Roll out the welcome mat…

A recurring theme on this blog and on others such as Dwight Towers and Chris Johnston is welcoming newcomers into groups. Dwight has pointed us at Beyond The Choir’s take on welcoming new folk. Read their article Orienting new members and volunteers to a local group. Some wise words. In short they recommend

  • welcome interviews to get to know newcomers
  • meeting people where they are at in terms of commitment and time on offer
  • being nice! A much under-rated groupwork tool that helps people feel valued

Formal ‘ welcome interviews’ might not suit every situation, but the questions they offer are still a guide for an informal conversation. I’d also recommend placing stronger emphasis on the “what do you want out of this?” side of things, and aim to have a conversation in which the newcomer gets to do most of the talking. It’s through listening that we ultimately convince people they will be valued as a group member.

I’ve added the pdf here for those with less time and you’ll also find it on our resources page. But meander round their site when you have a moment.

Beyond the Choir: Plugging people in

Catching up….

In case you (very sensibly) spent less time reading blogs over the festive season, here’s a quick catch up with a few gems that were posted recently….

First the usual suspects:

Chris Johnston’s Shepherd and Flock offers a critical analysis of the relationship between campaigning NGOs and their grassroots networks. Here’s a taste:

The bottom line is, if you want extraordinary activists, you need to support them in pursuing their agenda, not yours. And that requires you be a facilitator, not a shepherd.

Dwight Towers offers us a Perfect 5 point checklist for saving the world (just one of many great posts in the last couple of weeks) in which he shares Francis Moore Lappe’s Living democracy checklist.

Dwight also pointed us to Viv McWaters blog where she’s been treating us to a series of posts on facilitation:

  • Great facilitation – what is it? In which Viv talks about the qualities of great facilitation – empathy, humility, bravery, playfulness, collaboration and responsiveness. It’s a good list illustrated with good comments.
  • Rethinking facilitation – a video of new educational approaches: If you can google facilitation processes and get millions of result,  watch videos of facilitators in action, read facilitation blogs, articles and even books on-line, why the expense (in time and money) of coming together for training? It’s no longer necessary to come together to get the information you need to facilitate.Not necessary, perhaps, but Viv shares some thoughts about how best to use the opportunity of face-to-face training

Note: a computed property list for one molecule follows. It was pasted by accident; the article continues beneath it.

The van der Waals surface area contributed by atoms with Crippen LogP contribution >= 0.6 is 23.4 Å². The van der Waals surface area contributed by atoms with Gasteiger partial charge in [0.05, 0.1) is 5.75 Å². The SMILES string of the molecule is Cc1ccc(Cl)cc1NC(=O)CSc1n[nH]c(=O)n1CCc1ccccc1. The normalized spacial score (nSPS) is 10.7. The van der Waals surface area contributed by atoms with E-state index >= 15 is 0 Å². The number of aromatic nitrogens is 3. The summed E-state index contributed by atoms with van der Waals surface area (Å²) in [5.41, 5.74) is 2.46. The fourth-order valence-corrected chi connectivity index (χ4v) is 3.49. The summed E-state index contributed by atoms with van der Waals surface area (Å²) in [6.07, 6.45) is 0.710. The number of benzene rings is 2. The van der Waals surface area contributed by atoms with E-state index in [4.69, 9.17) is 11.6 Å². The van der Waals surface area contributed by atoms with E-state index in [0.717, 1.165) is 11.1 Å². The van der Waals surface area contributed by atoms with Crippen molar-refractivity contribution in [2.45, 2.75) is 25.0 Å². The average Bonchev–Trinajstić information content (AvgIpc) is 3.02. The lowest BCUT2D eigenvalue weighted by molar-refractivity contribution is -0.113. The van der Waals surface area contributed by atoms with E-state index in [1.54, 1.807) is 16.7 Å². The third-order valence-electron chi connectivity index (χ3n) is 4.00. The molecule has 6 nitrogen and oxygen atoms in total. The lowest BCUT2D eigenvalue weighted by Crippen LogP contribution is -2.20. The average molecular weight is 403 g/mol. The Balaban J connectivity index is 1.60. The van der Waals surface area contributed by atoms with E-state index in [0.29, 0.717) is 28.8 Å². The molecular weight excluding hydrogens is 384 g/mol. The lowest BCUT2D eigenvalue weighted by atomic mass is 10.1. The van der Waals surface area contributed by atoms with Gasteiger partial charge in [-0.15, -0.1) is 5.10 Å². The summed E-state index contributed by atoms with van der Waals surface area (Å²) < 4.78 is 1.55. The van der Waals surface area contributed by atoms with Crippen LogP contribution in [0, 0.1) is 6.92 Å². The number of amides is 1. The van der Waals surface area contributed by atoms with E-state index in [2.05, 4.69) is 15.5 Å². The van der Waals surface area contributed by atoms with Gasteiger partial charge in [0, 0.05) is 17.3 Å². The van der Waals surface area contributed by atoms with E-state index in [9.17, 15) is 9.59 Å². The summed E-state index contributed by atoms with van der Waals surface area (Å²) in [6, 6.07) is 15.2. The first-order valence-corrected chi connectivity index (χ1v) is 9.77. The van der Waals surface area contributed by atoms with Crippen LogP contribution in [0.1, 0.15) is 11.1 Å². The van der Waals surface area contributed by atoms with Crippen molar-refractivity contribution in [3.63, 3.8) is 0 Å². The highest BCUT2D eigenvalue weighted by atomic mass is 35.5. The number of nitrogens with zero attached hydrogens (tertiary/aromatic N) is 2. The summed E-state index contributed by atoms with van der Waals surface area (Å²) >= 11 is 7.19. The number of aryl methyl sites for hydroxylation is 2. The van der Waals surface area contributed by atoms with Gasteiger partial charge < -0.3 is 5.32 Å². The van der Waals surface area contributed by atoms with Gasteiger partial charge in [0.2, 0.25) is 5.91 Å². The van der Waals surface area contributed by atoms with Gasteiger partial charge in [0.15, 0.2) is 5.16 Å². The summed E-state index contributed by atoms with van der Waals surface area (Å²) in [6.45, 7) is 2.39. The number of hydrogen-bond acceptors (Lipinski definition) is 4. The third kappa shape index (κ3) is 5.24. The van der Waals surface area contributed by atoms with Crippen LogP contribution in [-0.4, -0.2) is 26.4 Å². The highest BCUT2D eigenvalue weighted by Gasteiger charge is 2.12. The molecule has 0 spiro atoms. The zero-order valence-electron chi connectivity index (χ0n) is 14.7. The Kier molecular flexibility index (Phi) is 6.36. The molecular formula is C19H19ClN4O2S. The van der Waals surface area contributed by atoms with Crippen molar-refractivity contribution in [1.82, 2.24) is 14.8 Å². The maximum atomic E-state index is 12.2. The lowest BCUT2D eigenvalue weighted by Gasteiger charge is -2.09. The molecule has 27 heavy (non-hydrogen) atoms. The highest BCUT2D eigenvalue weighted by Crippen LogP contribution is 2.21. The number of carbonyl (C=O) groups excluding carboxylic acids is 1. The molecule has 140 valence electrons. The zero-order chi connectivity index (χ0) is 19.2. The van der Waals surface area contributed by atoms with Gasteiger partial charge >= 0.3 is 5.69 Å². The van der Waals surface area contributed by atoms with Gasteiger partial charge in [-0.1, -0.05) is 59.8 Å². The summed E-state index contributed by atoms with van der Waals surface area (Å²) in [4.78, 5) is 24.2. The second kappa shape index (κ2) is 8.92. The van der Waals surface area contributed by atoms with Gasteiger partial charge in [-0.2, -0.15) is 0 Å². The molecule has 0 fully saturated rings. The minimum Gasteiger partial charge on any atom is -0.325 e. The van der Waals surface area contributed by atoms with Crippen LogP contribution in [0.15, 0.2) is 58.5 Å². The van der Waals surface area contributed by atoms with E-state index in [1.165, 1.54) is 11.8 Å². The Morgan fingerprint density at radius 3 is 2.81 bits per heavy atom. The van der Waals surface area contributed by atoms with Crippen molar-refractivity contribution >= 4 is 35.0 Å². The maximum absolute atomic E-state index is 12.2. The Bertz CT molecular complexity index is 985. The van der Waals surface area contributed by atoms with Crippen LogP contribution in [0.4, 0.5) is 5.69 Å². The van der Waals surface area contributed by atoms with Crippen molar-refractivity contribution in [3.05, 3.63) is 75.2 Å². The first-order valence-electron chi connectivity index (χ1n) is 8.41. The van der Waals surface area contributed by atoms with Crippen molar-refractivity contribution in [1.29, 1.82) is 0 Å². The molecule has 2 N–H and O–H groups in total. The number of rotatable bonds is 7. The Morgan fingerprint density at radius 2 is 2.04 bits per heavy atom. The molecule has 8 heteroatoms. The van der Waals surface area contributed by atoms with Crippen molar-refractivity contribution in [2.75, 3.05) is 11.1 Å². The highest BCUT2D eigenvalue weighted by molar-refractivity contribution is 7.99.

• You wouldn’t paint by numbers, so why would you want to facilitate by numbers?

It drives me nuts when facilitation is described mechanically: do this, then this, then that, and voila! Funnily, it never seems to quite work out that way in the real world.

So here’s the paradox. I love helping others to learn how to facilitate, work effectively with groups, upset entrenched patterns, surface emotions and unleash creativity, have big and small conversations. Yet when someone asks me how I know to do this or that when facilitating, I’m flummoxed. I often don’t know. I guess it’s a bit like asking an artist how they knew to put that stroke exactly there, or why use those combinations of colours. How did they know? I’m guessing they just knew because it becomes innate – through years and years of practice, through trial and error, through trusting their talent and their instincts. Through taking a chance, being brave, by being willing to make lots of mistakes before getting it ‘right’. By mucking it up, throwing it out and starting over. By believing they can do it, that it can be done.

Viv’s a welcome addition to my feed-reader. Hope you agree.

Mapping the activist experience

Take a look at Chris Johnston’s latest post: A journey through time, space and Leed’s global justice movement. It would be easy to be put off by the Leeds-specific title and the early mention of the-less-than-thrilling-named Customer Journey Mapping, but hang in there.

There’s something here for anyone trying to start, sustain or facilitate activism. Chris’s Activist Journey Map is well worth replicating for your group, network or organisation. Possibly a useful variation on other mapping tools for group’s strategy or visioning, or for designing support for networks of activists?